That’s what I felt walking in to the Rays game against the Red Sox on Monday night at Tropicana Field.
The home team is in the throes of a playoff fight in the final week of the season and there was no crowd in sight.
Parking was a breeze, super close to the stadium.
There was no line at security. Frankly, they looked happy to have a bag to inspect.
Inside, it seemed like half of the concession stands were closed, including a favorite craft beer spot in the outfield sections.
Most surprising? When I went to the ladies room, I was the only one there. At a professional sporting event, I had the ladies restroom to myself.
The stadium had the feel of the closing days of a record-losing season, rather than the buzz and excitement of one of the most exciting stories in baseball.
Walking around, it was empty. Bleak. Grim.
Announced attendance was 8,779, but looking around, it felt like I could count the fans. And yell loud enough from the outfield for someone behind home plate to hear me. I’m guessing maybe half that many people were on hand for the thrilling, come-from-behind 7-4 victory.
This lifelong baseball fan has rooted for the Rays since the beginning, regularly coming to games with my daughters, friends and family. I’m not there all the time, but this week it counts.
So there I was watching Rays right fielder Avisail Garcia between pitches, pausing to take off his hat, look back at the outfield stands, and then look at the field. I imagined him thinking, “Do our fans even care?”
I saw Red Sox right fielder Mookie Betts make a monster throw from the rightfield corner to throw Garcia out at third base. He smiled after, and I imagined him wishing that had happened at Fenway Park, in front of a raucous hometown crowd.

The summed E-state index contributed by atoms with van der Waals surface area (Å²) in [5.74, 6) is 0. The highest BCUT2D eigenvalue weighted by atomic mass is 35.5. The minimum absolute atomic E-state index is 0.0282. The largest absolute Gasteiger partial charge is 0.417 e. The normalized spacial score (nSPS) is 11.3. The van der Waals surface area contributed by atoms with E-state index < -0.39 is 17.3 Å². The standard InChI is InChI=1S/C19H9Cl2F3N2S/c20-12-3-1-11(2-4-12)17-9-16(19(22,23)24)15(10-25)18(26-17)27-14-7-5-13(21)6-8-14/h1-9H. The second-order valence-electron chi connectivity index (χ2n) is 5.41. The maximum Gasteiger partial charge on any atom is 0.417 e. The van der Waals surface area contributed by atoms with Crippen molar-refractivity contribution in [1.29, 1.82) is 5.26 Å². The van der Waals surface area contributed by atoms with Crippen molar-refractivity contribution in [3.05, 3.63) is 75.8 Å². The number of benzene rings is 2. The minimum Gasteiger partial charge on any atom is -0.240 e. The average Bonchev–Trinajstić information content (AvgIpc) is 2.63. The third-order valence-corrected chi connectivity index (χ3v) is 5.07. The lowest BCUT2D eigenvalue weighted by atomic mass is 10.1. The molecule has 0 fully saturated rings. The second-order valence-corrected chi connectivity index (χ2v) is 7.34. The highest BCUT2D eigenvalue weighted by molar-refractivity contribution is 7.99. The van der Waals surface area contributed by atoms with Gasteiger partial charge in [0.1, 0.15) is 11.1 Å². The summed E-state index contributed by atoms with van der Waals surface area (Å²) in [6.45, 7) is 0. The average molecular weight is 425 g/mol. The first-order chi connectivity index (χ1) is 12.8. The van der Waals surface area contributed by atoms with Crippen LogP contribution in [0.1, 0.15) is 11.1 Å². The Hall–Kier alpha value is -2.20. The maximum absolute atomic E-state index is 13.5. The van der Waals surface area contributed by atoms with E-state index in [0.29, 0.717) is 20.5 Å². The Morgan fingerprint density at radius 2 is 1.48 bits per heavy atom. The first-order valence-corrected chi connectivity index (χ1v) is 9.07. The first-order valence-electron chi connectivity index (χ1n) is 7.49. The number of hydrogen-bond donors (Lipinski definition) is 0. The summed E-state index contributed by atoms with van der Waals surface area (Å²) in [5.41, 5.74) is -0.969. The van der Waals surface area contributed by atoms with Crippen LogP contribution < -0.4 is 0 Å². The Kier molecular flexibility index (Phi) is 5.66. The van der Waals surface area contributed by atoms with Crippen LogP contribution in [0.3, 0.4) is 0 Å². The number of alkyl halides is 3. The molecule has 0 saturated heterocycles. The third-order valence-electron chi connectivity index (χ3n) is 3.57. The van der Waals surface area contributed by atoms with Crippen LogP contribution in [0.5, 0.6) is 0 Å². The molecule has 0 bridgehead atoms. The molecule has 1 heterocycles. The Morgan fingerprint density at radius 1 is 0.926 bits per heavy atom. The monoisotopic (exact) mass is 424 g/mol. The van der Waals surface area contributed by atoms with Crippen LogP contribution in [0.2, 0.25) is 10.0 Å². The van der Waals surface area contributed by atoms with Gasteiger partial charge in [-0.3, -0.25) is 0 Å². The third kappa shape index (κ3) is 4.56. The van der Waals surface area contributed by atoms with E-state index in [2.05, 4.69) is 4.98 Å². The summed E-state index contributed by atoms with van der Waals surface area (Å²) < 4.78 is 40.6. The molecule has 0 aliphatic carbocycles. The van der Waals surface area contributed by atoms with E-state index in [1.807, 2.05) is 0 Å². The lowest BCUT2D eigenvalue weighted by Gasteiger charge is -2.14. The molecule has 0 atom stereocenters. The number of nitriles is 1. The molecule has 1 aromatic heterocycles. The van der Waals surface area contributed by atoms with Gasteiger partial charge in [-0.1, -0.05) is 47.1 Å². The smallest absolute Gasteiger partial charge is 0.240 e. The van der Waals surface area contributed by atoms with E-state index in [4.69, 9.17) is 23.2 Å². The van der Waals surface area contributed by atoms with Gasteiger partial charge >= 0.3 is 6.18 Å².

I tweeted a photo of the empty stands Monday night and people from all over reacted, suggesting it proves the team needs to move.
That’s kind of hard to argue.
There was other chatter on social media, fans attacking me and others for tweeting about low attendance. Like it was an opinion, not a blatantly obvious fact.
And maybe that’s one of the biggest problems here. If the Rays fan base can’t acknowledge the problem, where are we?
If the Rays can’t draw the support of Tampa Bay during this playoff push, how is this a home for baseball? What’s our excuse?
How can we whine over the idea of splitting a season with Montreal? Or totally leaving?
Can you imagine another market where the fan base just doesn’t show up?
If the Rays make the playoffs, the team is committed to opening the upper deck for fans. Will they come?
All we ask is for a winning team. Here we have a really exciting, talented, fun one to watch. Did you see Ji-Man Choi’s three-run homer to turn the momentum Monday night? How about Brandon Lowe’s rocket shot or Willy Adames’ 20th homer? All in one inning.
There are two home games left.
Will you be there?
Or have you written them off, as gone, goodbye?
That would be a shame.